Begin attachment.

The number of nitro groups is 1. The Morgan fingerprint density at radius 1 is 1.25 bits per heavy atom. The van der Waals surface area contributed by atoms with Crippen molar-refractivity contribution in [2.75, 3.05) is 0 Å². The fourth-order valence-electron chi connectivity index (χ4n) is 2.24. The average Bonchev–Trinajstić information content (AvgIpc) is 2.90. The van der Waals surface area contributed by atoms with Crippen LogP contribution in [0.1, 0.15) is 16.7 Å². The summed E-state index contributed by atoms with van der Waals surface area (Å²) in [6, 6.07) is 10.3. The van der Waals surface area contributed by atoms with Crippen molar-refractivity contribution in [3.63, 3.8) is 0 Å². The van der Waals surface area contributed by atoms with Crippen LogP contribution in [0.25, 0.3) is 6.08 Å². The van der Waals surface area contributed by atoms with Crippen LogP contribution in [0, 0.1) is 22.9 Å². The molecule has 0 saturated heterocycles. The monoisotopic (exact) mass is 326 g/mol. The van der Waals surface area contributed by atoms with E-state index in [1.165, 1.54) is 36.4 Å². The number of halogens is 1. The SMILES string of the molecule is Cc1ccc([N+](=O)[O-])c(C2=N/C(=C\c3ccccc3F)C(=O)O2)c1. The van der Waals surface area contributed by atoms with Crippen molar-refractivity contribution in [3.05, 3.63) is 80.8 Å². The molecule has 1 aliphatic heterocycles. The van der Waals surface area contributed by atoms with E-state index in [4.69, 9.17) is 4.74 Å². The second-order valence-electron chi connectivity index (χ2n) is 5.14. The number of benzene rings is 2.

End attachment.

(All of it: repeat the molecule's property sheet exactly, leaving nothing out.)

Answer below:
The number of nitro groups is 1. The Morgan fingerprint density at radius 1 is 1.25 bits per heavy atom. The van der Waals surface area contributed by atoms with Crippen molar-refractivity contribution in [2.75, 3.05) is 0 Å². The fourth-order valence-electron chi connectivity index (χ4n) is 2.24. The average Bonchev–Trinajstić information content (AvgIpc) is 2.90. The van der Waals surface area contributed by atoms with Crippen LogP contribution in [0.1, 0.15) is 16.7 Å². The summed E-state index contributed by atoms with van der Waals surface area (Å²) in [6, 6.07) is 10.3. The van der Waals surface area contributed by atoms with Crippen molar-refractivity contribution in [3.63, 3.8) is 0 Å². The van der Waals surface area contributed by atoms with Crippen LogP contribution in [0.25, 0.3) is 6.08 Å². The van der Waals surface area contributed by atoms with Crippen LogP contribution in [0, 0.1) is 22.9 Å². The molecule has 0 saturated heterocycles. The monoisotopic (exact) mass is 326 g/mol. The van der Waals surface area contributed by atoms with E-state index in [1.165, 1.54) is 36.4 Å². The number of halogens is 1. The SMILES string of the molecule is Cc1ccc([N+](=O)[O-])c(C2=N/C(=C\c3ccccc3F)C(=O)O2)c1. The van der Waals surface area contributed by atoms with Crippen molar-refractivity contribution in [3.05, 3.63) is 80.8 Å². The molecule has 1 aliphatic heterocycles. The van der Waals surface area contributed by atoms with E-state index in [4.69, 9.17) is 4.74 Å². The second-order valence-electron chi connectivity index (χ2n) is 5.14. The number of benzene rings is 2.